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Sacred Silence in the Heart of the City

ViviCam 6300When people picture monks living in a cloistered, contemplative monastery, they likely don’t think of Chicago. Benedictine Fr. Peter Funk, O.S.B.,prior of the Monastery of the Holy Cross in Chicago, tends to plants in the monastery garden. The monks live in a cloistered, contemplative monastery and welcome visitors to their two guest houses and bed and breakfast. Yet, just such a classic contemplative monastery exists only minutes from Michigan Avenue and Navy Pier. The Monastery of the Holy Cross, located in the Bridgeport neighborhood, is home to a community of Benedictine monks who dedicate themselves continuously to prayer, hospitality and evangelization. Originally from northern Minnesota, the monks desired to establish their monastery in an urban environment so people living in Chicago and the surrounding areas could experience the spiritual life of a peaceful, contemplative monastery without having to drive extended distances to remote, rural settings. At its founding, the community numbered three brothers and was extremely poor. The Archdiocese of Chicago had gifted an old, closed church building for their use. The building was beautiful and historically significant, but was in need of serious disrepair. With prayer and generosity from the community and the archdiocese, the monks restored most of the church’s interior and have renovated their cloister to accommodate guests. There are now nine professed brothers and one novice. The charism of the community is focused on evangelization by showcasing beauty in the Mass and in their sung Liturgy of the Hours. Seven times each day – at 3:30, 6, and 9:30 a.m., and 12:45, 2:30, 5:15, and 7:15 p.m. – the monks gather in the church to sing the Liturgy of the Hours in English. It is a deeply moving experience to pray with them during these times. Their Masses are peaceful, reverent and feature sung congregational participation. There are many things to love and admire about the monks and their community: sharing simple but delicious meals with them in their residence; experiencing their Benedictine hospitality and service; and having such frequent access to prayer and the Sacraments.chicagomonks The best thing about visiting the monastery, however, is experiencing the profound transcendence and beauty of God in their prayer and worship. The community is poor and doesn’t have much: even now, though major structural problems have been fixed, the chapel and buildings are old, empty, and full of chips, cracks and second-hand furnishings. Yet, the beauty of their worship is impossible to miss. Why? God shines through in the midst of the simplicity. They worship and pray in a manner that shows the sacred in an unmistakable fashion. This treasure offers affordable rates for retreatants – room and meals for a suggested donation of $40 a night. In addition to retreats, they also host an award-winning bed-and-breakfast service. For more information click here.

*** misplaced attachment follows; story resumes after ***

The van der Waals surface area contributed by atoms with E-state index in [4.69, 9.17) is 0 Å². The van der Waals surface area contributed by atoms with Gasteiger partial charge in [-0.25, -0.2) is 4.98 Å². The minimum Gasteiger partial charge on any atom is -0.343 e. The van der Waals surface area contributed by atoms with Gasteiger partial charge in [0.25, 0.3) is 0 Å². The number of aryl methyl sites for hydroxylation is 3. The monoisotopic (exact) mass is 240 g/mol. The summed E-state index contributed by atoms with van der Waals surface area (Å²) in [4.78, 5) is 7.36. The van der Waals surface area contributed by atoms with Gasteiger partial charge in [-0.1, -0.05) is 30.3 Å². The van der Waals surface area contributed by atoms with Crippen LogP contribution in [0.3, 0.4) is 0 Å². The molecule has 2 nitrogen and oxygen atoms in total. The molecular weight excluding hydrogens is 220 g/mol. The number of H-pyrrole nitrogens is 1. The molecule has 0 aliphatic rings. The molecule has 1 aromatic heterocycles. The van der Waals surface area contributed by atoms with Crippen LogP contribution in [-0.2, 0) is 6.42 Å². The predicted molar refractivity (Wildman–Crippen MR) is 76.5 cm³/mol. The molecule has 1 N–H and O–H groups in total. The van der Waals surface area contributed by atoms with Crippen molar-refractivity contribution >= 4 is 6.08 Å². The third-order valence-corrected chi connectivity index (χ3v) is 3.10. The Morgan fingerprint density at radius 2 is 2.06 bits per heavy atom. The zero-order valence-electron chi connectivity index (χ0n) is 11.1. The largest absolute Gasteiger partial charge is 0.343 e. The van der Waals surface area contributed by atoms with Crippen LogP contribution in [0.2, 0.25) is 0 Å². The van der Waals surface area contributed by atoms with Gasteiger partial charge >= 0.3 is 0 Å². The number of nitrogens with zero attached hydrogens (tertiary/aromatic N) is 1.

Saint Bernard’s Four Kinds of Contemplation

TaddeoCrivelliSaintBernardAt the end of his treatise on contemplation (also known as his treatise On Consideration), Saint Bernard of Clairvaux observes the dimensions of Christian mental prayer. Specifically, when Saint Paul prays in Ephesians 3:18 that we might come to comprehend and be filled with the breadth and length, height and depth of the fullness of God revealed in the love of Christ, Saint Bernard sees four kinds of contemplation. For Saint Bernard, God’s breadth is His eternity, His promises. His length is His love, His works. His height is His power, His majesty.  His depth is His wisdom, His judgments. Bernard goes on to teach that our meditation on the promises by faith covers the eternal length of God, Himself; our remembrance of all His blessings is a contemplation of the breadth encompassed by the Trinitarian mystery; contemplation of the Lord’s majesty is a glimpse of the heights Divinity; and that our examination of divine judgments gazes on the very depths of the Invisible God. Christ’s sacrifice of Himself on the Cross reveals this whole mystery Saint Bernard describes and makes it accessible to us in such a way that it can fill our whole being to the point at which love transforms our whole existence through prayer. To read more click here.